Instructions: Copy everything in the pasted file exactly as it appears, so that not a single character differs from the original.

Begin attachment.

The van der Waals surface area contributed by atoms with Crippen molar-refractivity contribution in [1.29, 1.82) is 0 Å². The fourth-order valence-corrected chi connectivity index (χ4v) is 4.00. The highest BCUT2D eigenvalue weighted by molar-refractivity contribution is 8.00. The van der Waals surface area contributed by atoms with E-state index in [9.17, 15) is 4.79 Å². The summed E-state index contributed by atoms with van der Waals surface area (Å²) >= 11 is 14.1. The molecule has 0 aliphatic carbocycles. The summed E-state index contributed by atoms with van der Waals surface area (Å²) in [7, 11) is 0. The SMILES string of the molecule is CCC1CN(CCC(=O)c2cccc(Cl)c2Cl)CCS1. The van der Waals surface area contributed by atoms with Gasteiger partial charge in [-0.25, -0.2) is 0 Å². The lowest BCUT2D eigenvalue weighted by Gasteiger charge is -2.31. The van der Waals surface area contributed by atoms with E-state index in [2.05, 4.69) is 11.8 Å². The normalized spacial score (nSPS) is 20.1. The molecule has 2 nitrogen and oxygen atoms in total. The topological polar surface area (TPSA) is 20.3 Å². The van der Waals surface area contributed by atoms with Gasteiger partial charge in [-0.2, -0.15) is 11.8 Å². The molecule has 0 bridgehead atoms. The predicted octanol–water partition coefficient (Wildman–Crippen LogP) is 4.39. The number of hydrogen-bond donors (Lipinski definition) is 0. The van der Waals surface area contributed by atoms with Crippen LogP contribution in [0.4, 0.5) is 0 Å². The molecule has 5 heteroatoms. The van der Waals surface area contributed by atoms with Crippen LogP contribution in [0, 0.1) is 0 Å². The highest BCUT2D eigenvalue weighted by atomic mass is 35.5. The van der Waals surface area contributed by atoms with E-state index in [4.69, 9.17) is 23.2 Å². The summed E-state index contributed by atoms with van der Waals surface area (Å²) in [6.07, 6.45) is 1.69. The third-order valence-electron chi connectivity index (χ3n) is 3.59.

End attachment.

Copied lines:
The van der Waals surface area contributed by atoms with Crippen molar-refractivity contribution in [1.29, 1.82) is 0 Å². The fourth-order valence-corrected chi connectivity index (χ4v) is 4.00. The highest BCUT2D eigenvalue weighted by molar-refractivity contribution is 8.00. The van der Waals surface area contributed by atoms with E-state index in [9.17, 15) is 4.79 Å². The summed E-state index contributed by atoms with van der Waals surface area (Å²) >= 11 is 14.1. The molecule has 0 aliphatic carbocycles. The summed E-state index contributed by atoms with van der Waals surface area (Å²) in [7, 11) is 0. The SMILES string of the molecule is CCC1CN(CCC(=O)c2cccc(Cl)c2Cl)CCS1. The van der Waals surface area contributed by atoms with Gasteiger partial charge in [-0.25, -0.2) is 0 Å². The lowest BCUT2D eigenvalue weighted by Gasteiger charge is -2.31. The van der Waals surface area contributed by atoms with E-state index in [2.05, 4.69) is 11.8 Å². The normalized spacial score (nSPS) is 20.1. The molecule has 2 nitrogen and oxygen atoms in total. The topological polar surface area (TPSA) is 20.3 Å². The van der Waals surface area contributed by atoms with Gasteiger partial charge in [-0.2, -0.15) is 11.8 Å². The molecule has 0 bridgehead atoms. The predicted octanol–water partition coefficient (Wildman–Crippen LogP) is 4.39. The number of hydrogen-bond donors (Lipinski definition) is 0. The van der Waals surface area contributed by atoms with Crippen LogP contribution in [0.4, 0.5) is 0 Å². The molecule has 5 heteroatoms. The van der Waals surface area contributed by atoms with Crippen LogP contribution in [0, 0.1) is 0 Å². The highest BCUT2D eigenvalue weighted by atomic mass is 35.5. The van der Waals surface area contributed by atoms with E-state index in [4.69, 9.17) is 23.2 Å². The summed E-state index contributed by atoms with van der Waals surface area (Å²) in [6.07, 6.45) is 1.69. The third-order valence-electron chi connectivity index (χ3n) is 3.59.